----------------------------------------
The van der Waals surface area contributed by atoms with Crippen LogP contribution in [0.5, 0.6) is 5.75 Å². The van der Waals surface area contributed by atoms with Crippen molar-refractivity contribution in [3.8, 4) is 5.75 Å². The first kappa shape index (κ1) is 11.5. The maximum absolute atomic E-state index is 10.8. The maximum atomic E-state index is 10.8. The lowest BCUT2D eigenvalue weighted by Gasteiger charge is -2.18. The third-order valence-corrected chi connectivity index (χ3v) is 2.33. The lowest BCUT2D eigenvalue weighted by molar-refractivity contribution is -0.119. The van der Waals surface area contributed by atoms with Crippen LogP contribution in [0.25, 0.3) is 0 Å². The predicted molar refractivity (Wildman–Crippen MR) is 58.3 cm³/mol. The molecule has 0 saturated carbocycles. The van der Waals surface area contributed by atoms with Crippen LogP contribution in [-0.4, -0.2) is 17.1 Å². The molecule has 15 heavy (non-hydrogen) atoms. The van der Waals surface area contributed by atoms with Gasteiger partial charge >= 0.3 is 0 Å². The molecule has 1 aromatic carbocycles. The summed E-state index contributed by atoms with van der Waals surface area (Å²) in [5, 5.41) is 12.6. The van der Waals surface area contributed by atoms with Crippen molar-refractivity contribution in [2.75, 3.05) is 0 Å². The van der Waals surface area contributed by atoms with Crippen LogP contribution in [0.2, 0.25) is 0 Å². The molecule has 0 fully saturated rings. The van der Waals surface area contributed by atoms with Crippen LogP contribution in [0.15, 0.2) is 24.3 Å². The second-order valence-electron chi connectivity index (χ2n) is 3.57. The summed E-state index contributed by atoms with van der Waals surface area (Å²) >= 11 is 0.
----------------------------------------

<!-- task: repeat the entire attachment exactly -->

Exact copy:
The van der Waals surface area contributed by atoms with Crippen LogP contribution in [0.5, 0.6) is 5.75 Å². The van der Waals surface area contributed by atoms with Crippen molar-refractivity contribution in [3.8, 4) is 5.75 Å². The first kappa shape index (κ1) is 11.5. The maximum absolute atomic E-state index is 10.8. The maximum atomic E-state index is 10.8. The lowest BCUT2D eigenvalue weighted by Gasteiger charge is -2.18. The third-order valence-corrected chi connectivity index (χ3v) is 2.33. The lowest BCUT2D eigenvalue weighted by molar-refractivity contribution is -0.119. The van der Waals surface area contributed by atoms with Crippen LogP contribution in [0.25, 0.3) is 0 Å². The predicted molar refractivity (Wildman–Crippen MR) is 58.3 cm³/mol. The molecule has 0 saturated carbocycles. The van der Waals surface area contributed by atoms with Crippen LogP contribution in [-0.4, -0.2) is 17.1 Å². The molecule has 15 heavy (non-hydrogen) atoms. The van der Waals surface area contributed by atoms with Gasteiger partial charge >= 0.3 is 0 Å². The molecule has 1 aromatic carbocycles. The summed E-state index contributed by atoms with van der Waals surface area (Å²) in [5, 5.41) is 12.6. The van der Waals surface area contributed by atoms with Crippen molar-refractivity contribution in [2.75, 3.05) is 0 Å². The van der Waals surface area contributed by atoms with Crippen LogP contribution in [0.2, 0.25) is 0 Å². The molecule has 0 fully saturated rings. The van der Waals surface area contributed by atoms with Crippen LogP contribution in [0.15, 0.2) is 24.3 Å². The second-order valence-electron chi connectivity index (χ2n) is 3.57. The summed E-state index contributed by atoms with van der Waals surface area (Å²) >= 11 is 0.